Some background:

  • I started my PhD in Machine Learning in April this year.
  • My PhD is fully funded for 3 years, I earn around 2000€/month after tax, working only on research and not doing any teaching.
  • I'm paid by the grant that my advisor got for his project. This grant his paid by the state.
  • My current advisor is a world expert in Machine Learning
  • I already submitted 2 papers with him and most likely submit a third one in a couple of months.

The problem: My advisor just got an offer from one of the biggest company you can think of, to do a machine learning project with lots of different world experts newly hired by the said company. It means that he is going to leave his current position at my university in 4 months.

I can't blame him to take this position because I would have done the same. It's an offer that nobody can refuse.

So in 4 months, I'll have to make a choice.

  • leave my position and look for a position elsewhere but I doubt I'll find something as interesting and well paid. (My advisor can write recommendation letter for me.)
  • to stay at the university and choose a new advisor -> the problem is that my current research is highly technical and nobody except my current advisor (and I) have knowledge about it (he was a new junior professor and the university wanted to expand the CS department). The rest of my group is working on a totally different subject and I know nobody will be able to help me for the rest of my PhD.

My advisor told me that the university will find me a new advisor if I choose to stay but warned me that my topic will most likely shift to adapt to the domain knowledge of this new advisor. It means that I'll have to give up my current topic and to tell you the truth, I prefer to quit my PhD than to continue on something that I don't like.

For info, I read this post how-to-cope-when-phd-advisor-quits-midway but I think my problem is slightly different.

tldr: Is it possible to do a PhD with an advisor that can't help you? Or is it better to just go somewhere else?

  • 8
    my current research is highly technical and nobody except my current advisor have knowledge about it — Nobody except your current advisor and you, right?
    – JeffE
    Jul 4, 2013 at 23:10
  • Yes of course, I quitted my last job and relocated to this university for this specific PhD because of him and the topic. I edited, thx
    – Kalmos
    Jul 4, 2013 at 23:14
  • 5
    Is there any way your current advisor might consent to staying on your committee until you are done? He could still review your work at his new job.
    – J.R.
    Jul 4, 2013 at 23:51
  • 2
    Are you sure you won't lose the grant money anyway once your advisor leaves? Is another professor going to take over the project and grant?
    – mkennedy
    Jul 5, 2013 at 17:22
  • 1
    @mkennedy yeah there is no problem here. I have a 3 years contract. I think the problem will be after the 3 years because I'll not have any possible extension.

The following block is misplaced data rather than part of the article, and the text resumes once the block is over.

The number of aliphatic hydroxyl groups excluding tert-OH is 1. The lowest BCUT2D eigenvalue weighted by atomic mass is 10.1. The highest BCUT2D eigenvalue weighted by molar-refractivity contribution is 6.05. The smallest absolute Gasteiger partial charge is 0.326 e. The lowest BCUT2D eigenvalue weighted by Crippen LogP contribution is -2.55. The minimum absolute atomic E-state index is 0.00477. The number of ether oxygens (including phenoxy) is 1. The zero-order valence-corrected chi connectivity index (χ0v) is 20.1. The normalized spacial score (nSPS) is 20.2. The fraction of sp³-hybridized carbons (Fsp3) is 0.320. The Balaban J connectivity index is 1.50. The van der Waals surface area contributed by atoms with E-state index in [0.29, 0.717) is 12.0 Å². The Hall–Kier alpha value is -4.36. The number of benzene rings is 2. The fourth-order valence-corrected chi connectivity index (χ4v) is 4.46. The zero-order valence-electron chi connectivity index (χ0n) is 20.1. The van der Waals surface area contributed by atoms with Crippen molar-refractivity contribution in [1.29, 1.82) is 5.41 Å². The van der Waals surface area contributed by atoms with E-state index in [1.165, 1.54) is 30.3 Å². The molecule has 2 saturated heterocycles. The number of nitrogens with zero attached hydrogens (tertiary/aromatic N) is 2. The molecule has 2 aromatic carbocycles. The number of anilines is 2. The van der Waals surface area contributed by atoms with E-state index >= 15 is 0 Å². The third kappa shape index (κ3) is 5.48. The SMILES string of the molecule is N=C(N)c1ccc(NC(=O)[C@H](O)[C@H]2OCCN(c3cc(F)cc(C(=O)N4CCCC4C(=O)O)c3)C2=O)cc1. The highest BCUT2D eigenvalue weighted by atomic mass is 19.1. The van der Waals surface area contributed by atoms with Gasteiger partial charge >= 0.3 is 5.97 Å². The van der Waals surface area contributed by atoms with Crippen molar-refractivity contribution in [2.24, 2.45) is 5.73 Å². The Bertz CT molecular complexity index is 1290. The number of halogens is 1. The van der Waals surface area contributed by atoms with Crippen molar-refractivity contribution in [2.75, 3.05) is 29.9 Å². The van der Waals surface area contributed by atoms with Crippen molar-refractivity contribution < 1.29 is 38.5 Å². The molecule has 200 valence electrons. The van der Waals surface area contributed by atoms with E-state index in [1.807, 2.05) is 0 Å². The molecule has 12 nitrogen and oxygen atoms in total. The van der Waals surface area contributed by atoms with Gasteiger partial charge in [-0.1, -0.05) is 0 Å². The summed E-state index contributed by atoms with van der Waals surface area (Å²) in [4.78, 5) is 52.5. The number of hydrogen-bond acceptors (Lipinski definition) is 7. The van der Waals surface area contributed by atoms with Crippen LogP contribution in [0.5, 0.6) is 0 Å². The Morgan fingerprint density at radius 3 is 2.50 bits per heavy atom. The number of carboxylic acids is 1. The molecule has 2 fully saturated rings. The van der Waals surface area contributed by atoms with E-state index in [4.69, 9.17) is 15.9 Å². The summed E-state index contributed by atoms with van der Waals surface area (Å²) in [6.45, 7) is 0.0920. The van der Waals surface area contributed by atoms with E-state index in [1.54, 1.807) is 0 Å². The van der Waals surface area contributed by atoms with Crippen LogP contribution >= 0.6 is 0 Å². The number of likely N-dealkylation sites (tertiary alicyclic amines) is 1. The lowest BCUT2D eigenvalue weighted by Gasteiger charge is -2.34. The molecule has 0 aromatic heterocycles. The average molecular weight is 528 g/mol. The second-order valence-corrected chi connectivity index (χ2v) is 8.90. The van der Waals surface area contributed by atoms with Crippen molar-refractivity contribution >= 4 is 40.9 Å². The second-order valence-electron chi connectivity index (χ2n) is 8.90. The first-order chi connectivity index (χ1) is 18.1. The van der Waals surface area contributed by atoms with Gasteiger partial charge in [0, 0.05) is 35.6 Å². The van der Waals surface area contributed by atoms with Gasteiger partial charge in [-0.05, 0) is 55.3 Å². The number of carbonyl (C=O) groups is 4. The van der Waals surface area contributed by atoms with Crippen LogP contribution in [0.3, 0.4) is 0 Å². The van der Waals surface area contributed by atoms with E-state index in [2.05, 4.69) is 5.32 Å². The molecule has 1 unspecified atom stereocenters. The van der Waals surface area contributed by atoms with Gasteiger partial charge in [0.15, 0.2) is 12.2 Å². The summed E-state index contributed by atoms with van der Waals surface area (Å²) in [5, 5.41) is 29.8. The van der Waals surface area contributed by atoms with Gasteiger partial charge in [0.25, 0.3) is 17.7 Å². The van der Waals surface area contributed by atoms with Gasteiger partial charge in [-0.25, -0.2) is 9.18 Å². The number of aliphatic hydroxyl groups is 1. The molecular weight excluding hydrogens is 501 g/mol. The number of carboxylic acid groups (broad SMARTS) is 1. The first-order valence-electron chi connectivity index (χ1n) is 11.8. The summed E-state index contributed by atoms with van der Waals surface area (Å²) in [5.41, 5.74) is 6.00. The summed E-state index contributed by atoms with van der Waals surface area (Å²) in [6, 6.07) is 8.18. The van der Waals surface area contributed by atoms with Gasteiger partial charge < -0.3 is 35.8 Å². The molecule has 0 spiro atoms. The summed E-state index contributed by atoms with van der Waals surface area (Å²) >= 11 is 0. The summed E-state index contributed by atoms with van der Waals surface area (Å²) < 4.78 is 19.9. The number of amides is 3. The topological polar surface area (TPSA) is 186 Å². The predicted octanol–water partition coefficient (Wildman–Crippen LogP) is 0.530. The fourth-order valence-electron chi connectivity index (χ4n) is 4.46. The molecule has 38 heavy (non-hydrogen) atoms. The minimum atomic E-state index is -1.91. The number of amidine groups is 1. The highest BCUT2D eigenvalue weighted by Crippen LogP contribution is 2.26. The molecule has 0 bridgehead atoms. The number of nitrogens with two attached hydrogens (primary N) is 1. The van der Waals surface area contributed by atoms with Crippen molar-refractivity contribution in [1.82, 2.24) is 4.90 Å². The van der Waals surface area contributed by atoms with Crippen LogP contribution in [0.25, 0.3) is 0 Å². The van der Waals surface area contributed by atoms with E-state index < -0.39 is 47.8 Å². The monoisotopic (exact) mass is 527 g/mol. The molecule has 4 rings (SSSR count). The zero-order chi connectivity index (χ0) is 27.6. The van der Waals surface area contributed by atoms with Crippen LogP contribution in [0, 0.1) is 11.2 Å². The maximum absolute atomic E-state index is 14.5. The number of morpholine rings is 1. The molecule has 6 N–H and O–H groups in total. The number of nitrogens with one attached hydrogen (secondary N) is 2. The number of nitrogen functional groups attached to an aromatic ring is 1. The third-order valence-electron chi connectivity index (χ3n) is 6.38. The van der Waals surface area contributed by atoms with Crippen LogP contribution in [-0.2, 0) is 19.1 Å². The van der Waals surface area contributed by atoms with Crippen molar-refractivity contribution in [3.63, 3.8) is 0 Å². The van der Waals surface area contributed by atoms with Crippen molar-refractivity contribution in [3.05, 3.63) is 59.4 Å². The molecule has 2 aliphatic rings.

– Kalmos
    Jul 5, 2013 at 19:27

1 Answer 1

  • judging nobody knows the area except you and your advisor seems a strong statement to me specially if you just started doing research (this April ).

    I am quite sure there are other folks working on the same topic or something really close to it. Those are your potential advisors.

    Taking into account that you just started and he's a world class expert, I believe the best thing is to approach your advisor asking for help. Ask him to suggest some names to you. He certainly knows other academics and can even approach them asking for a PhD position for you (have you looked to his co-authors list in DBLP for example? ). I have heard several cases where advisors help their students secure PhD positions in other institutions.

  • Take a breadth view over other's research. Attend their seminars. You might see their work interesting as well.

  • DO NOT LOSE YOUR ADVISOR. keep in touch with him and try to be his student even outside academia!

  • 2
    The fact that you have already submitted 2 papers in a few months tells me either you are a super smart student or the subject is pretty easy! So, I am with @seteropere: "judging nobody knows the area except you and your advisor seems a strong statement to me". Perhaps, other professors can guide you for PhD.
    – user4511
    Jul 5, 2013 at 3:01
  • Well I began my PhD in April but I was already following my advisor research for the past year. Like I said he was hired to expand the CS department in a specific domain of Machine Learning. Let's say that the rest of the CS department are in HCI and graph so he was the only one doing research in ML. I'm not saying that other professors are not good, it's just that nobody really do Machine Learning. Second thing, my grant is dependent of the uni. I know that my advisor can recommend me to other labs but then I'll be without any grant if I leave my current uni.
    – Kalmos
    Jul 5, 2013 at 8:15
  • 3
    @Kalmos - If you've published papers, you know exactly who (and where) the other experts in your field are. If you are set on continuing your research in this specific sub-field, you may want to consider investigating whether you could switch universities and join their labs.
    – eykanal
    Jul 5, 2013 at 13:38
  • So the consensus is to start looking at the other labs (even if it means losing my grant) and to not stay with a 'random' advisor. I insist on the money part because I have loan to pay back and I don't want to be crush by debt. I guess I'll stay with my current situation until I find a good lab/grant somewhere else to transfer and continue my research after my advisor leave.
    – Kalmos
    Jul 5, 2013 at 14:05
  • @Kalmos If you are enthusiastic about this particular topic only then stick with it no matter what the price is. But before that make sure you are really interested only in it.
    – seteropere
    Jul 5, 2013 at 15:37

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